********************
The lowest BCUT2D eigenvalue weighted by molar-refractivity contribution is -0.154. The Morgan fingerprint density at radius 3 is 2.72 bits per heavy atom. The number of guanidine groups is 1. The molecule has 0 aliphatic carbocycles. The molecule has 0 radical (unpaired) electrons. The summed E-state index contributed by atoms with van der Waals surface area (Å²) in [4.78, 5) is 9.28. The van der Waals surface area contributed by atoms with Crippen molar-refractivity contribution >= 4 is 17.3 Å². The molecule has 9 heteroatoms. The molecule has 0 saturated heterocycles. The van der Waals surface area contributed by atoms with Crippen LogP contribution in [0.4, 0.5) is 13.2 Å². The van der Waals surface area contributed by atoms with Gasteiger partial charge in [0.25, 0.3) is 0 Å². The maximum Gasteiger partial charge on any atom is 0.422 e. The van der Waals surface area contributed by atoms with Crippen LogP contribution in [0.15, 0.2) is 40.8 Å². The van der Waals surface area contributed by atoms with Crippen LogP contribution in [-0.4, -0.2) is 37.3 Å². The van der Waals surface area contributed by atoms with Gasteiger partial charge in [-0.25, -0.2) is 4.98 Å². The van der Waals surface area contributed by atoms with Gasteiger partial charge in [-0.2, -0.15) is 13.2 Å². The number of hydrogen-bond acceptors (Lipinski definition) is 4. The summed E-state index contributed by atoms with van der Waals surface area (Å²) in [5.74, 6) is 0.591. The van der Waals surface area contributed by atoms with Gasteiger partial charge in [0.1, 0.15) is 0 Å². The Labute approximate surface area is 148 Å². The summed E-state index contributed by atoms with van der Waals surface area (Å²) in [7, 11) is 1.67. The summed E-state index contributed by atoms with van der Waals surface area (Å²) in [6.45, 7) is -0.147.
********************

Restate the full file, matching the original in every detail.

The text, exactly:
The lowest BCUT2D eigenvalue weighted by molar-refractivity contribution is -0.154. The Morgan fingerprint density at radius 3 is 2.72 bits per heavy atom. The number of guanidine groups is 1. The molecule has 0 aliphatic carbocycles. The molecule has 0 radical (unpaired) electrons. The summed E-state index contributed by atoms with van der Waals surface area (Å²) in [4.78, 5) is 9.28. The van der Waals surface area contributed by atoms with Crippen molar-refractivity contribution >= 4 is 17.3 Å². The molecule has 9 heteroatoms. The molecule has 0 saturated heterocycles. The van der Waals surface area contributed by atoms with Crippen LogP contribution in [0.4, 0.5) is 13.2 Å². The van der Waals surface area contributed by atoms with Gasteiger partial charge in [0.25, 0.3) is 0 Å². The maximum Gasteiger partial charge on any atom is 0.422 e. The van der Waals surface area contributed by atoms with Crippen LogP contribution in [0.15, 0.2) is 40.8 Å². The van der Waals surface area contributed by atoms with Crippen LogP contribution in [-0.4, -0.2) is 37.3 Å². The van der Waals surface area contributed by atoms with Gasteiger partial charge in [-0.25, -0.2) is 4.98 Å². The van der Waals surface area contributed by atoms with Gasteiger partial charge in [-0.2, -0.15) is 13.2 Å². The number of hydrogen-bond acceptors (Lipinski definition) is 4. The summed E-state index contributed by atoms with van der Waals surface area (Å²) in [5.74, 6) is 0.591. The van der Waals surface area contributed by atoms with Gasteiger partial charge in [0.1, 0.15) is 0 Å². The Labute approximate surface area is 148 Å². The summed E-state index contributed by atoms with van der Waals surface area (Å²) in [7, 11) is 1.67. The summed E-state index contributed by atoms with van der Waals surface area (Å²) in [6.45, 7) is -0.147.